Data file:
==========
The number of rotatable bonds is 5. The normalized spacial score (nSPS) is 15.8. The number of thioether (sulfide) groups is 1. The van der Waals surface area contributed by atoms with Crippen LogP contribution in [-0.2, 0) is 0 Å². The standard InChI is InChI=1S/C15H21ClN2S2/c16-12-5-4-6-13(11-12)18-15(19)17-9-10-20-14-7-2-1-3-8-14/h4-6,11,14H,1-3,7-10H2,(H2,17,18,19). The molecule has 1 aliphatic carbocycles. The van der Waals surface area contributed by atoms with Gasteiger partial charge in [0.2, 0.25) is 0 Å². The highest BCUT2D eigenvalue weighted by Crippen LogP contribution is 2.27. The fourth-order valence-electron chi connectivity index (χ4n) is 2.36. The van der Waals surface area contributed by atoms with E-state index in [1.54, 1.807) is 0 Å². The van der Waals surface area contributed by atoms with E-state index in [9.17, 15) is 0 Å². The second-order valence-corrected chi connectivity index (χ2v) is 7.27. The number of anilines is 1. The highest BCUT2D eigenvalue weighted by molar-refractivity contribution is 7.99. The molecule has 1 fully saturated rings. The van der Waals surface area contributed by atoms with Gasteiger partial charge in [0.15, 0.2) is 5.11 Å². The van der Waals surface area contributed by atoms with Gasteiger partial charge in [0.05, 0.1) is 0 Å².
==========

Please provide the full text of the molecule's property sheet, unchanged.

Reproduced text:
The number of rotatable bonds is 5. The normalized spacial score (nSPS) is 15.8. The number of thioether (sulfide) groups is 1. The van der Waals surface area contributed by atoms with Crippen LogP contribution in [-0.2, 0) is 0 Å². The standard InChI is InChI=1S/C15H21ClN2S2/c16-12-5-4-6-13(11-12)18-15(19)17-9-10-20-14-7-2-1-3-8-14/h4-6,11,14H,1-3,7-10H2,(H2,17,18,19). The molecule has 1 aliphatic carbocycles. The van der Waals surface area contributed by atoms with Gasteiger partial charge in [0.2, 0.25) is 0 Å². The highest BCUT2D eigenvalue weighted by Crippen LogP contribution is 2.27. The fourth-order valence-electron chi connectivity index (χ4n) is 2.36. The van der Waals surface area contributed by atoms with E-state index in [1.54, 1.807) is 0 Å². The van der Waals surface area contributed by atoms with E-state index in [9.17, 15) is 0 Å². The second-order valence-corrected chi connectivity index (χ2v) is 7.27. The number of anilines is 1. The highest BCUT2D eigenvalue weighted by molar-refractivity contribution is 7.99. The molecule has 1 fully saturated rings. The van der Waals surface area contributed by atoms with Gasteiger partial charge in [0.15, 0.2) is 5.11 Å². The van der Waals surface area contributed by atoms with Gasteiger partial charge in [0.05, 0.1) is 0 Å².